Friday, April 12, 2024

A 'major' commitment: MSU drum majors bend over backward for their team

February 15, 2024
<p>Michigan State University drum majors Tom McGovern and Lacy Jewell at Munn Practice Field on Feb. 11, 2024. One of the key tricks the drum majors put on at games is a back bend. </p>

Michigan State University drum majors Tom McGovern and Lacy Jewell at Munn Practice Field on Feb. 11, 2024. One of the key tricks the drum majors put on at games is a back bend.

Photo by Maya Kolton | The State News

The Michigan State Marching Band was formed in 1870 and 154 years later, the band functions just as strongly and united as it always has

Some may think that this is because of the director or conductor of the band and others may be surprised that it’s actually a student

It’s known that the drum major of the band is the leader; they are the commander. They are the teachers to those working their way up and they are part of the reason why the band moves the way they do and how they play like they play.

Being a drum major is hard work, and music education senior Lacy Jewell and nursing freshman Tom McGovern know very well the difficulties – and payoffs – of being in that very position. But through the time they’ve been in this position, they’ve embraced every aspect of their role

The process of becoming a drum major starts with an audition, and Jewell and McGovern just recently auditioned and were gifted with the approval of the position. Since becoming the drum majors, they have both been navigating the balance between work for the band and schoolwork.

“November was (the) time when we were all learning about (the) drum major process and auditioning,” McGovern said. “(There was) a lot of balancing with schoolwork and also continuing with the marching band, because we still had more shows to learn (at) that time. So for me, that typically looks like having my classes during the days and then after marching band, going and practicing the drum major routines.”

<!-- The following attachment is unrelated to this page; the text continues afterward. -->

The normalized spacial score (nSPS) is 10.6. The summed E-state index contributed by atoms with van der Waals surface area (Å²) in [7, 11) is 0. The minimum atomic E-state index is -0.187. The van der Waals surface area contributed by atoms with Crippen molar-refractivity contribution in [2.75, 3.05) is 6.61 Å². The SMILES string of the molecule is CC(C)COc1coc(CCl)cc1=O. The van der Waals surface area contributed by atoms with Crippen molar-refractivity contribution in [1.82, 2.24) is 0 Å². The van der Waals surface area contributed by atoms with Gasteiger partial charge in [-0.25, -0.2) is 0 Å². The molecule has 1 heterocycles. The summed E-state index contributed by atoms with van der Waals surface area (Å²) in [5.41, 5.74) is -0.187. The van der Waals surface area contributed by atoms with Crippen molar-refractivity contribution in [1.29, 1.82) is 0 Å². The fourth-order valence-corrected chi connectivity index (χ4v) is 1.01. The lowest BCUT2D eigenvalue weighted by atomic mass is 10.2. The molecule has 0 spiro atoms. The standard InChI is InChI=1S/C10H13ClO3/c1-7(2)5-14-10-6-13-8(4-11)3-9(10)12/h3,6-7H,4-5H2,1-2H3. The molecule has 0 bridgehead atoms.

Jewell also added that being vulnerable, willing to learn from mistakes and listening to critiques are all crucial components to going through the process and becoming a drum major.


Michigan State University drum majors Tom McGovern and Lacy Jewell at Munn Practice Field on Feb. 11, 2024. During off-season they are not allowed to wear their hats and can only hold them.

To begin the day as a drum major, school comes to the forefront, especially when football season isn’t in full swing. Finding time can be difficult while juggling school, trying to find time to set up and go to meetings and other school-related activities. All of this takes place during the off-season

During the season, however, the days for Jewell and McGovern take an upswing and they are both constantly working and are dedicated to leading the marching band. From August to the end of football season, the band has multiple rehearsals per week usually from 4:00 p.m. to 6:00 p.m. but will have two rehearsals in one day, generally at 4:30 p.m. to 6:00 p.m. and 7:00 p.m. to 9:00 p.m.

Amid this hard work blossoms another part of being the drum major: stepping up as the leader and teacher for so many members of the marching band. Being a teacher is a tough and important job that adds a lot to the table for a student drum major, Jewell said

“We definitely embrace it and we love it,” Jewell said. “We do it every single day, it's just a part of what we do. And we do it in formal settings when we're asked to teach. But we also find a lot of times to either pull aside freshmen who are struggling and be like, ‘Hey, let me find a way that works for you so you can be successful.’”


Michigan State University drum major Lacy Jewell at Munn Practice Field on Feb. 11, 2024. This will be Lacy's final year as a drum major for the marching band.

McGovern agreed and said that while leading others in various ways, he has learned to become a better teacher overall